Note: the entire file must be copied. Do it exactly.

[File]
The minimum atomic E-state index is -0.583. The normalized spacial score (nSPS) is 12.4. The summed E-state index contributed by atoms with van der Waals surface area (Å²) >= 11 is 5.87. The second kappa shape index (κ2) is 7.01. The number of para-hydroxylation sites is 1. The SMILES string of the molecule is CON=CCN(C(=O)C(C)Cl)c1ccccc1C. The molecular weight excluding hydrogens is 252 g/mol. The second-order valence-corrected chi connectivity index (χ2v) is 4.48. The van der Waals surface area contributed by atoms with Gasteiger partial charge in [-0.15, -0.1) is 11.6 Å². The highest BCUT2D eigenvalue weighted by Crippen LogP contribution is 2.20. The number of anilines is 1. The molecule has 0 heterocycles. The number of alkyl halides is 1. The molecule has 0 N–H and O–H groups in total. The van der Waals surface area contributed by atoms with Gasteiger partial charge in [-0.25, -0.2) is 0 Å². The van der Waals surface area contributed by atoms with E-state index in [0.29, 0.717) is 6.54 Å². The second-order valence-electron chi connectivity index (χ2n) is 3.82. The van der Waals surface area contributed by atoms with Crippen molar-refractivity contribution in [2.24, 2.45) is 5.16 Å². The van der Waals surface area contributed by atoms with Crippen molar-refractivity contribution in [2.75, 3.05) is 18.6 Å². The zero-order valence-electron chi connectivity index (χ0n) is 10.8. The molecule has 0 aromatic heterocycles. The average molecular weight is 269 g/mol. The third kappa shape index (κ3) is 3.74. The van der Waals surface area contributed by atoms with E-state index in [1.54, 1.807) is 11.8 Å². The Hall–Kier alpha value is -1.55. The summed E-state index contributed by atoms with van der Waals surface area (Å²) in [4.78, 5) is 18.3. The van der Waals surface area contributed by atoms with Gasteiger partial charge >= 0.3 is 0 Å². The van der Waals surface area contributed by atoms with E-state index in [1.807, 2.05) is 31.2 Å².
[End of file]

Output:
The minimum atomic E-state index is -0.583. The normalized spacial score (nSPS) is 12.4. The summed E-state index contributed by atoms with van der Waals surface area (Å²) >= 11 is 5.87. The second kappa shape index (κ2) is 7.01. The number of para-hydroxylation sites is 1. The SMILES string of the molecule is CON=CCN(C(=O)C(C)Cl)c1ccccc1C. The molecular weight excluding hydrogens is 252 g/mol. The second-order valence-corrected chi connectivity index (χ2v) is 4.48. The van der Waals surface area contributed by atoms with Gasteiger partial charge in [-0.15, -0.1) is 11.6 Å². The highest BCUT2D eigenvalue weighted by Crippen LogP contribution is 2.20. The number of anilines is 1. The molecule has 0 heterocycles. The number of alkyl halides is 1. The molecule has 0 N–H and O–H groups in total. The van der Waals surface area contributed by atoms with Gasteiger partial charge in [-0.25, -0.2) is 0 Å². The van der Waals surface area contributed by atoms with E-state index in [0.29, 0.717) is 6.54 Å². The second-order valence-electron chi connectivity index (χ2n) is 3.82. The van der Waals surface area contributed by atoms with Crippen molar-refractivity contribution in [2.24, 2.45) is 5.16 Å². The van der Waals surface area contributed by atoms with Crippen molar-refractivity contribution in [2.75, 3.05) is 18.6 Å². The zero-order valence-electron chi connectivity index (χ0n) is 10.8. The molecule has 0 aromatic heterocycles. The average molecular weight is 269 g/mol. The third kappa shape index (κ3) is 3.74. The van der Waals surface area contributed by atoms with E-state index in [1.54, 1.807) is 11.8 Å². The Hall–Kier alpha value is -1.55. The summed E-state index contributed by atoms with van der Waals surface area (Å²) in [4.78, 5) is 18.3. The van der Waals surface area contributed by atoms with Gasteiger partial charge >= 0.3 is 0 Å². The van der Waals surface area contributed by atoms with E-state index in [1.807, 2.05) is 31.2 Å².